April 1, 2013
Steve Lassetter, president and COO of Sun Air Jets in Camarillo, California, doesn’t complain about his 173-mile roundtrip commute to work. In fact, “going to and from work is the best part of my day,” he says. Lassetter flies his 1984 Mooney 201 from Cable Airport, near his home in Upland, to his workplace on Camarillo Airport. The flight takes about 30 minutes, compared to driving as long as three hours in congested Los Angeles-area traffic. “It just doesn’t make sense to drive,” he says, “and it’s fun to fly.” He has been commuting by airplane since 2004. “I’ve only missed a few days because of bad weather, so I’ve made about 1,750 round trips to date.”
A Texas native, Lassetter, 61, got the flying bug as a child, hounding his father to take him to Dallas-Love Field to watch the airplanes. He earned his private pilot certificate in 1975 and, like many young pilots in the 1970s, he wanted to fly for the airlines. Unfortunately, he didn’t meet the airlines’ strict vision requirements, so with a bachelor’s degree in business administration and an MBA to his credit, he joined the marketing team of a small charter company that flew King Airs and Learjets.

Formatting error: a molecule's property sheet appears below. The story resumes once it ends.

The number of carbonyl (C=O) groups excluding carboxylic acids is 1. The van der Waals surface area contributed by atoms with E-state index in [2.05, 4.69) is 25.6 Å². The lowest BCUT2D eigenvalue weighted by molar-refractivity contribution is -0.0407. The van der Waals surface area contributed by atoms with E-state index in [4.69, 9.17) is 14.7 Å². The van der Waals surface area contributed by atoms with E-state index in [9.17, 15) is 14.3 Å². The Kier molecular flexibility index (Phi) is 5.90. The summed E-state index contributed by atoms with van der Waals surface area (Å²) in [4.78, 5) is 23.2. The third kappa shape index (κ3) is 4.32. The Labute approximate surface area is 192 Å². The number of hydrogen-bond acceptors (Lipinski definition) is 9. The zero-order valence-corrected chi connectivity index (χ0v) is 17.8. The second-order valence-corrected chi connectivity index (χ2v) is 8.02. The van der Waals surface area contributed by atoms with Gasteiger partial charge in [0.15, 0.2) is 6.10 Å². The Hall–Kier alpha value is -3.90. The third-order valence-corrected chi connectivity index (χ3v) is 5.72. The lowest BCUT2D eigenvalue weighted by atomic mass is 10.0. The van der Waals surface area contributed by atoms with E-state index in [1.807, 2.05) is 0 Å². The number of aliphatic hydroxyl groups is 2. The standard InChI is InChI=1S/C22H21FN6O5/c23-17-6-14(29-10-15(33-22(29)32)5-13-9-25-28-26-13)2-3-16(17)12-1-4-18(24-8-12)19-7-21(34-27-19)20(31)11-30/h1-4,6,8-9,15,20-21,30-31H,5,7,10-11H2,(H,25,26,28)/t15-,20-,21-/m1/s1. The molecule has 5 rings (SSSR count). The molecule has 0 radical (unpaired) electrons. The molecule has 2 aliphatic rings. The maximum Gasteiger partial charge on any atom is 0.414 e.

From there, Lassetter went to Jet Fleet Corporation, a charter turbine aircraft company. Moving up, he joined AMR Combs, the business aviation affiliate of American Airlines (later sold to Signature Flight Support), spending two years in Hong Kong developing the exclusive FBO at Hong Kong International Airport. After that project was completed, he was at the helm of the Signature FBO at Dekalb-Peachtree Airport in Atlanta before going to the West Coast. An FBO and on-demand jet charter service, Sun Air caters mostly to businesspeople, but because of its location near Los Angeles, the company also gets its share of celebrities.
Like most avid aviators, Lassetter doesn’t limit his flying to his commute. He also flies for pleasure, logging visits to Texas, Lake Tahoe, and Idaho.
Even with occasional flights in the company’s Gulfstreams and Hawkers, Lassetter likes his Monday-through-Friday Mooney flights the best. “I work in a fascinating business, and I get to fly to work every day,” he says. “I can’t think of a more rewarding aviation career.”
The Type Club Coalition is the latest group to join AOPA in urging a quick review of proposed reforms to the third class medical.
Aerospace and defense giant Lockheed Martin stirred the pot with an Oct. 15 announcement that compact fusion could power vehicles, even aircraft, within a decade. Skeptics were quick to speak up, while Lockheed filed for patents and hopes to find partners in government, academia, and industry.
Greg Pecoraro, AOPA vice president of airports and state advocacy, brought Indiana aviation community members up to date on the association’s initiatives.
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